Davin, William (1890–1956), trade unionist and politician, was born 19 February 1890 at Grogan, Rathdowney, Queen's Co. (Laois), son of Timothy Davin, farmer, and Ellen Davin (née Costigan). He was educated at Rathdowney national school, at St Kieran's College, Kilkenny, and later at Hughes's Academy, St Stephen's Green, Dublin. In 1906 he began working as a railway clerk and joined the Railway Clerks Association (RCA). In 1920 he became assistant piermaster in Kingstown (Dún Laoghaire) and in the following year took up the post of piermaster, remaining there until 1943. In 1943 he became station controller at the North Wall Station, and was there until he retired in 1950.
He quickly rose through the ranks of the RCA, becoming honorary chairman of the Dublin branch and the Irish council, and was the union's executive representative for Ireland. He also became involved with the Labour party and was one of the twelve signatories in 1918 calling for a general strike against conscription. With Labour's withdrawal from the 1918 election, he supported the nationalist candidate Alfie Byrne (qv). In the 1922 general election he was elected to the dáil as a Labour candidate for Leix–Offaly and held his seat until his death in 1956. During his time in the dáil he was chief whip of the party for many years and in 1927–8 he was chairman of the public accounts committee. He spent most of his time trying to tackle the housing problem, as he attempted to cut departmental red tape and speed up the housing processes at county council level.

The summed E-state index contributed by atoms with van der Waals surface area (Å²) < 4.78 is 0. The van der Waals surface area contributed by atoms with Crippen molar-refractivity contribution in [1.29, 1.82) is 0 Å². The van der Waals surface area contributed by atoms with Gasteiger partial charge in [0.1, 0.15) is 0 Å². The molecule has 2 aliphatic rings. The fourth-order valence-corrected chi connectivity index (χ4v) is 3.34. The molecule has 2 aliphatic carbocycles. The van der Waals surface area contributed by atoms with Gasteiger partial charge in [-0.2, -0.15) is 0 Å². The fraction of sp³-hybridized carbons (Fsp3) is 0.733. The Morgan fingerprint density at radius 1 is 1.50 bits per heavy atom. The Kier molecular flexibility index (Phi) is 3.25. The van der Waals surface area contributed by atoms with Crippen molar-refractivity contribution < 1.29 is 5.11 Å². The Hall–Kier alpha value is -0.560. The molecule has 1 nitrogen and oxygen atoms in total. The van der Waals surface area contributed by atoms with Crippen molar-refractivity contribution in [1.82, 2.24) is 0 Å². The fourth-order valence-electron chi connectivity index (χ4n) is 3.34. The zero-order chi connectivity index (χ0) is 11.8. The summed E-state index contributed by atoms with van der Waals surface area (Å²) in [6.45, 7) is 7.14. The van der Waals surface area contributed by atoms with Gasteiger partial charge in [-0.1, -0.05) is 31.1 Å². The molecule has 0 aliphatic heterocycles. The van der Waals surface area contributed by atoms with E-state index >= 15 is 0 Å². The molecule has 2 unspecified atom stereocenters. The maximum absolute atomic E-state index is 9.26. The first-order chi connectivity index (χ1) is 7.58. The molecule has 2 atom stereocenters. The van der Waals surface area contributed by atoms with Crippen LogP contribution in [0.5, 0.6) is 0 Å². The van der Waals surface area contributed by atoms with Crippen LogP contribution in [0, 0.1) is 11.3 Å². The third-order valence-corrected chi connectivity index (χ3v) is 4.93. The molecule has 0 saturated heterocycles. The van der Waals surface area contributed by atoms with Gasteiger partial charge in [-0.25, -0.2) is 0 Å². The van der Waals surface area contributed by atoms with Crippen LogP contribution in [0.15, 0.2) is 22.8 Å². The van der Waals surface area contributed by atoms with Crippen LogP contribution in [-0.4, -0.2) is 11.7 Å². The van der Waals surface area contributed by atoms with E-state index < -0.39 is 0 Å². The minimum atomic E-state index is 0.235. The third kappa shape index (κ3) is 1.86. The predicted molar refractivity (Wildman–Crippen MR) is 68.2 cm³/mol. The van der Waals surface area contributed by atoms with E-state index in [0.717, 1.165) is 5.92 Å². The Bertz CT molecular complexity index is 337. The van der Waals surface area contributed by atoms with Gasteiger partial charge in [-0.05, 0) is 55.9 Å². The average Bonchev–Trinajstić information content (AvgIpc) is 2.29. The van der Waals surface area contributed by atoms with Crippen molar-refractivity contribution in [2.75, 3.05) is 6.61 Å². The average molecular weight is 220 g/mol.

He served as deputy leader of the Labour party and also as party chairman. He represented Ireland at the international parliamentary conferences in Berne, Paris, and London. In 1954 he became parliamentary secretary to the minister for local government, and it was in this position that he could tackle the housing crisis from within government. In June 1955 he and members of the department and representatives of Dublin corporation met with London county council to study housing activities.
A founder member of Cumann na Laoiseach, he was a great orator and his speeches are well documented. While at Kilkenny College, he was a keen sportsman and won many awards for athletics; he maintained this interest in sport and in particular GAA and athletics. During the 1950s he was a member of the Knights of St Columbanus. He was also chairman of St Kieran's College Past Pupils Union. Well respected in his constituency, he worked tirelessly and gave close personal attention to all matters. After nearly a year's illness he died 1 March 1956 in Hume St. Nursing Home, Dublin.
He married (1922) Brigid Leahy; they had two sons and two daughters and lived in 1 Crofton Terrace, Dún Laoghaire, Co. Dublin.